The NBN's ballooning fibre repair bill

While getting homes connected to fibre is proving a headache for NBN Co, it might yet need to spend more money once HFC comes into play.

The latest figures on the rollout of the National Broadband Network are a bit of a mixed bag for NBN Co and Communications Minister Malcolm Turnbull.

The construction process is showing signs of stability but getting people on the fibre to the premises (FTTP) footprint connected is still proving to be a problem. It’s a legacy issue that NBN Co needs to get on top of lest it end up sinking the entire project.

One hurdle, it would seem, is defective fibre connections, which have reportedly stopped about 118,000 premises from getting connected.

NBN Co has since clarified that the quality and availability of the fibre optic cables is not the issue.

"The AFR report relates to the quality and availability of the thin plastic pipes -- or 'lead-ins' -- that historically have carried the copper telephone lines from the street to the home," an NBN Co spokesperson told Business Spectator.

"Our crews need to use those old pipes to run the fibre into the home in areas where the NBN is available. But sometimes we find that those pipes are damaged or missing and have to be replaced.

"Yes, this has cost implications. But the cost of this is covered in the overall budget for the NBN."

However with Fairfax papers reporting that NBN Co will need to spend in excess of $100 million to remedy the current defects, one wonders just how much larger can this repair bill go?

NBN Co’s updated corporate plan, due in the middle of this year, is expected to provide the necessary facts and figures on the repair job, but the $100 million price tag is only attached to the fibre to the FTTP footprint. What about the HFC, which is destined to play a crucial role in the overall NBN rollout?

NBN Co chief executive Bill Morrow and chief operating officer Greg Adcock really don’t have a lot of money to play with here. So what levers can NBN Co pull to ensure that the FTTP cost drain doesn’t damage its efforts in areas where it can move quickly?

Rebuilding relationships with the construction partners is one obvious lever, and that will require a combination of cajoling them with incentives but also providing them with strict guidelines and clarity as to the task they face.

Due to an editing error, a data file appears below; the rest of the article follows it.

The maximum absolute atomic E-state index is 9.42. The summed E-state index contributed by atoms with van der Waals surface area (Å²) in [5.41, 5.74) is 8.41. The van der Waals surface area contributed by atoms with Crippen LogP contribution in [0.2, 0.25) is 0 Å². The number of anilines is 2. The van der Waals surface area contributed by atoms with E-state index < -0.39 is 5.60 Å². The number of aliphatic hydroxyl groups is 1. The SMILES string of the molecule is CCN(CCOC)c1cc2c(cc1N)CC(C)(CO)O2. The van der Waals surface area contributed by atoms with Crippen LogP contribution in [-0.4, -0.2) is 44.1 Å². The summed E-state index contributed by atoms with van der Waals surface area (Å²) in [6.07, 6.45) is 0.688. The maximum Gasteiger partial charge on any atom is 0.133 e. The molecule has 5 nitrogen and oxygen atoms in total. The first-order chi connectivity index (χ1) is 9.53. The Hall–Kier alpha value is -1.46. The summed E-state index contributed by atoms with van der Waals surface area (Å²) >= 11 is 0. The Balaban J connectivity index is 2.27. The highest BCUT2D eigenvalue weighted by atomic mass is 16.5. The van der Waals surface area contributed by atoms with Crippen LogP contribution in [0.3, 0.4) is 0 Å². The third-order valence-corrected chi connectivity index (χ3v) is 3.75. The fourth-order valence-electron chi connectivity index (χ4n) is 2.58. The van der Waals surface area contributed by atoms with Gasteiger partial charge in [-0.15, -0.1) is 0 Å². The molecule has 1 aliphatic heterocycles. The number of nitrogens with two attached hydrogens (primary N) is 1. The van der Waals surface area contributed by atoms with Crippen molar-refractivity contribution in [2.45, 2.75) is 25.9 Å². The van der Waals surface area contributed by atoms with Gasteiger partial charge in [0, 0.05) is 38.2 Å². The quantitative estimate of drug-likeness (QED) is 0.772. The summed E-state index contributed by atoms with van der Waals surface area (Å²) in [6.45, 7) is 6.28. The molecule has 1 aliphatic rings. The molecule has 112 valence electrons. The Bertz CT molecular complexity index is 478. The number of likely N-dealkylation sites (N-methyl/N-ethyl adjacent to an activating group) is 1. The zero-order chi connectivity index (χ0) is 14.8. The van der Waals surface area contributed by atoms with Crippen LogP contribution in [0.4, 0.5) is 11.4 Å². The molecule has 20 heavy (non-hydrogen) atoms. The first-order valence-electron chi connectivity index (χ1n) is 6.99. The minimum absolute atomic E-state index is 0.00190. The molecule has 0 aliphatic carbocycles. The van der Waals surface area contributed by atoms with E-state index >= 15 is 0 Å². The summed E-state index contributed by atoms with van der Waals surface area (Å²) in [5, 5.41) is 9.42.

Bringing back those contractors previously burned by the rollout process won’t be easy, but the FTTP process, for all of its benefits, was never going to be easy.

The premises passed versus the connections activated equation has always been a tricky one to manage, says Informa analyst Tony Brown.

“As they roll out the fibre through every street they put more homes in the Service Class1 category and they are unavoidably compounding their current problems,” he says.

The sleeper issue -- and this a legacy of Labor’s NBN -- is that a proportion of homes promised fibre required substantial investment when it came down to connections. The Coalition’s multi-technology NBN may have curtailed the FTTP footprint but the new-look NBN Co is still burdened with a significant task.

“The scale of the work, from pit to home, was massively underestimated,” Brown says, as was the scale of the remediation work that needed to be carried out by Telstra.

This was a landmine left by Labor, and Brown adds that connecting some 2.9 million premises to fibre is still a “bloody big job.”

With regards to the HFC, we are still pretty much in the dark on how NBN Co will utilise this infrastructure (terms and conditions that will be determined as part of ongoing negotiations) and we don’t need how much it will cost to rehabilitate the HFC footprints.

As far as the state of the infrastructure goes, Telstra’s HFC network is in reasonably good nick but Optus hasn’t invested a lot in its network for a long period of time.

The good thing about the HFC network is that a lot of it’s already on the ground, so as long as premises are utilising services delivered on the network things are easy. However, there are a lot of premises on the HFC footprint that have never taken up a service and will need to be connected. This will involve costs and while aerial-drop is a simpler proposition subterranean drops can end up causing a whole heap of headaches and costs.

The FTTP repair bill that NBN Co is currently trying to get to grips with is exactly the reason why telcos are perennially reluctant to commit to hard numbers in brownfields rollouts. Unfortunately, NBN Co has never had that luxury and the Coalition government was always on the hook to pick up the tab for following through, albeit at a much curtailed level, with the job started by Labor.

This story has been updated with additional comments from NBN Co.